This weekend, Lynn Watson and I held the very first Science and Theater workshop to train graduate students in the College of Engineering and Information Technology and Theater Students at UMBC to work together with middle school science teachers at Arbutus Middle School to develop theatrical performances that demonstrate scientific ideas.
The goal is to find the joy in science, learn to communicate it, and, perhaps, spark new theatrical ideas.
For the workshop, we all spent two and half days doing writing exercises, participating in vocal training, doing improv, and planning for the visits to the school.
After the first full day, I was sore and a bit concerned that this would all turn out. At the end of the workshop, we had a cadre of people full of joy and ready to collaborate. I don’t know what will happen in school, but I am beyond proud of the group. The instructors, students, teachers– every single person worked harder than I’ve ever seen and did things that can be a bit silly and require a good bit of courage. If you doubt me, write something that is deeply descriptive and personal and share it with people you have known for 1 day or do improv with people you’ve known for less than that.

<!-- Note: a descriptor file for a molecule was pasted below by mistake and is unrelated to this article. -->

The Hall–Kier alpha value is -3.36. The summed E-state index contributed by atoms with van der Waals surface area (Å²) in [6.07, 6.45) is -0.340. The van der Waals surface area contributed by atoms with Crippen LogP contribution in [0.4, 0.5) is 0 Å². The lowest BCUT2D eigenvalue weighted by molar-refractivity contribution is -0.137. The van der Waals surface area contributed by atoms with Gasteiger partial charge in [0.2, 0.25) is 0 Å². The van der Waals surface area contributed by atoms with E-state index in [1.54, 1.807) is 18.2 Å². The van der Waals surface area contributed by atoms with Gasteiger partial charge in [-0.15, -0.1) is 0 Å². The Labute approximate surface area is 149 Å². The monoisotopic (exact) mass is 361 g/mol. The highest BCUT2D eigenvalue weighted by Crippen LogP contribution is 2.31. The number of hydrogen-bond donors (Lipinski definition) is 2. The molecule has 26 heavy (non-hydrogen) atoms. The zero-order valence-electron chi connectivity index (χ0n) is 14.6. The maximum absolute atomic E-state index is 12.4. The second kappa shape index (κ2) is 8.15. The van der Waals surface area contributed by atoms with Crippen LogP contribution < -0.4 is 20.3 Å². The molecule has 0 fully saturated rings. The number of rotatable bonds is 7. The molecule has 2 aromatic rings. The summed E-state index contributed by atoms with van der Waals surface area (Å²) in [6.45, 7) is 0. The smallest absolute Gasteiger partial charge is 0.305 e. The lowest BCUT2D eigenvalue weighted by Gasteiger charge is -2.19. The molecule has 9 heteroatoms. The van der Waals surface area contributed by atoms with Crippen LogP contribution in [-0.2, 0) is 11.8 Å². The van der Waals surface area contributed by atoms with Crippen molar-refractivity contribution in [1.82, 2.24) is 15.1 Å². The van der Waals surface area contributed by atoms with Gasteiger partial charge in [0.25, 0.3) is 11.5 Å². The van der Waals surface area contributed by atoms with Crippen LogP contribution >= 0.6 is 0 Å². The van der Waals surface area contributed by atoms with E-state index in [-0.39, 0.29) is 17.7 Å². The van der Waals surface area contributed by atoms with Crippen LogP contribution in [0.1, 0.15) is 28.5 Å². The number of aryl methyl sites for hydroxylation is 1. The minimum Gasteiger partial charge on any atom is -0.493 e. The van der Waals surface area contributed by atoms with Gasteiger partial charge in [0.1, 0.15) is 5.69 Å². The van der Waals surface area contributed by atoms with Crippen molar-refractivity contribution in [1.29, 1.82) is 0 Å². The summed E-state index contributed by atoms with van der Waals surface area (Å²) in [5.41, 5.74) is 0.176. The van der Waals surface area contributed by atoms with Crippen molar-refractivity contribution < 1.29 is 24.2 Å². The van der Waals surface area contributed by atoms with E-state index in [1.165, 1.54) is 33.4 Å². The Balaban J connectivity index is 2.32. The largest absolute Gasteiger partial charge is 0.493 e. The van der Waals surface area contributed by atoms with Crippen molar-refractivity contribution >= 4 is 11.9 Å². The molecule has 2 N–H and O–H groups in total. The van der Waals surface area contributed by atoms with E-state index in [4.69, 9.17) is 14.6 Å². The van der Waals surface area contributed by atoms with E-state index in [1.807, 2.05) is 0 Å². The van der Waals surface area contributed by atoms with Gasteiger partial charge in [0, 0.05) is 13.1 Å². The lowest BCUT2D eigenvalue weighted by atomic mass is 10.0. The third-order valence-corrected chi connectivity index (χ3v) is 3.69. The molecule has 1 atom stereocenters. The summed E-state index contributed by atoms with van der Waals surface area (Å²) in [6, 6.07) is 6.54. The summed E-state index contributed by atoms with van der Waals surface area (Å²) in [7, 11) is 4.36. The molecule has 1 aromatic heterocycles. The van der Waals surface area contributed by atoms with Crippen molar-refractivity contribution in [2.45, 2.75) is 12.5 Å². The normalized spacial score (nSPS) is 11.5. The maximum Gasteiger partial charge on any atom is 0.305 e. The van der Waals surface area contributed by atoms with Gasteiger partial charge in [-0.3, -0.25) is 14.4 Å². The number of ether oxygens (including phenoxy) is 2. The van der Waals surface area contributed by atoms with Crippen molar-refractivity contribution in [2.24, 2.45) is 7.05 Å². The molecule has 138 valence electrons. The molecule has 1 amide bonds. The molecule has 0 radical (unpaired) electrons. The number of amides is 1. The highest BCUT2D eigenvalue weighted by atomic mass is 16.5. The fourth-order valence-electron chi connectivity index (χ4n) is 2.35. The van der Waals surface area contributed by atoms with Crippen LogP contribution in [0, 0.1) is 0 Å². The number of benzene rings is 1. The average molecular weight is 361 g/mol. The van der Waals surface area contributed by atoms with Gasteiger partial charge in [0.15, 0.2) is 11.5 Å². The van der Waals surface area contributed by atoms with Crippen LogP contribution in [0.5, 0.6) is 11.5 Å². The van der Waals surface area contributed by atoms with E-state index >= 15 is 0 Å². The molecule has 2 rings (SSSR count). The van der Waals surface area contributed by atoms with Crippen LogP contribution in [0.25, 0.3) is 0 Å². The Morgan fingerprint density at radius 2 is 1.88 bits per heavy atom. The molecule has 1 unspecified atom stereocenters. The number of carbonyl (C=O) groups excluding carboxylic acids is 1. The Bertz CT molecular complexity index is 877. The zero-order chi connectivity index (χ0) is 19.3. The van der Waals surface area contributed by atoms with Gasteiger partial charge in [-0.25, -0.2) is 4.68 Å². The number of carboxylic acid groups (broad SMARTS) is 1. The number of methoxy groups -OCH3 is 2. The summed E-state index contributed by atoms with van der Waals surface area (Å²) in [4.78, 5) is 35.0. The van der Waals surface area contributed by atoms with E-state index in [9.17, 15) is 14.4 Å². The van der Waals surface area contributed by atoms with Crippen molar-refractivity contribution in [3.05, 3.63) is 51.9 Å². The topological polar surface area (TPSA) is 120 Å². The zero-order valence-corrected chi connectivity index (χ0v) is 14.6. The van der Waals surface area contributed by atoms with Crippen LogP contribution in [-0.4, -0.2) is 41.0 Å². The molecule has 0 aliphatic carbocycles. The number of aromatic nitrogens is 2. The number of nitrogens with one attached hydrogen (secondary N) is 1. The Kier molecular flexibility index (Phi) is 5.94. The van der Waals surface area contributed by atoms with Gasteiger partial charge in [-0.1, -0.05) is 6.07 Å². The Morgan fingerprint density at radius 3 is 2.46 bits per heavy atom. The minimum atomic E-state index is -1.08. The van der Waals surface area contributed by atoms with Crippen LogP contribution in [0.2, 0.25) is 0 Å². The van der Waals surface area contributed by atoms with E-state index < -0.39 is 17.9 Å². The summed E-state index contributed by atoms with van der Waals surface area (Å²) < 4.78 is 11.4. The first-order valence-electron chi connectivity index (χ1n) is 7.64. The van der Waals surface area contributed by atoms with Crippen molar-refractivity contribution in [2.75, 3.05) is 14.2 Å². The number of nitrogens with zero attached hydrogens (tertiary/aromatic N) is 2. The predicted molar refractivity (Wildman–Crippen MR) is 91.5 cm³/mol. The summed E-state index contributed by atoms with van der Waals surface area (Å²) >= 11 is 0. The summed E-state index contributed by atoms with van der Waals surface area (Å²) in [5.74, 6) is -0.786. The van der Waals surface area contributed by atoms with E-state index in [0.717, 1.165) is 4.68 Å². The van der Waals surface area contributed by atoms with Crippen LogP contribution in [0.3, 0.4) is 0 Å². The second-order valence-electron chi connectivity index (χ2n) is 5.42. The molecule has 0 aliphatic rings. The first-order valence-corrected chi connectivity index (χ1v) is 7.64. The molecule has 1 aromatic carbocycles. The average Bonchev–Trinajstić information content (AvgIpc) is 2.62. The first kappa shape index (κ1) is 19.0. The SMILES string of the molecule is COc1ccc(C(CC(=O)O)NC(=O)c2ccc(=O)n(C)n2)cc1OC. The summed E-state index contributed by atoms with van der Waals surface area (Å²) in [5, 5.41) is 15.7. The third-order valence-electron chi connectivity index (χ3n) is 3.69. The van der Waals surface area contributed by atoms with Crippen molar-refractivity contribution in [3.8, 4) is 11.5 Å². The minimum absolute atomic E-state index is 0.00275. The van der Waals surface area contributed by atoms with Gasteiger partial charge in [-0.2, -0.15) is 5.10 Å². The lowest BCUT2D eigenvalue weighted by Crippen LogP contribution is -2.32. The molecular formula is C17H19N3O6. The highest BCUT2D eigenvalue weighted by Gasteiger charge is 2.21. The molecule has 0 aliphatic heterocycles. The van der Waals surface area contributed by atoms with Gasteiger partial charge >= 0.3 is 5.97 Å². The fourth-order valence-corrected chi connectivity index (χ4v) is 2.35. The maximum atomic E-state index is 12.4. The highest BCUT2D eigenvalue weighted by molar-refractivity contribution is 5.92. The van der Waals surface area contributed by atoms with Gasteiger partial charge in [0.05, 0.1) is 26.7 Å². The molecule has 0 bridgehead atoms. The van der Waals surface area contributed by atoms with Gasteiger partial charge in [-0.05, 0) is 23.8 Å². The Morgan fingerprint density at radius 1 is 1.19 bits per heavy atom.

I love science. I love exploring. But, between the heartbreak of experiments that turn out unexpectedly, the seemingly endless grant writing and wondering when you will get the papers completed– it can be frustrating. Thinking about the intersection of science and theater is not easy, but it is joyful. One of the parts of vocal exercises is learning how to create space in your body for your voice. At the end of the exercise, I took up space in a way that I hadn’t in a long time, and I had a newfound voice to go with it. The students, likewise, filled the space and had newfound voices (and a good bit of laughter). It was a pilot, a start, but I have my fingers and toes crossed. Hopefully, we can bring this joy to the classroom.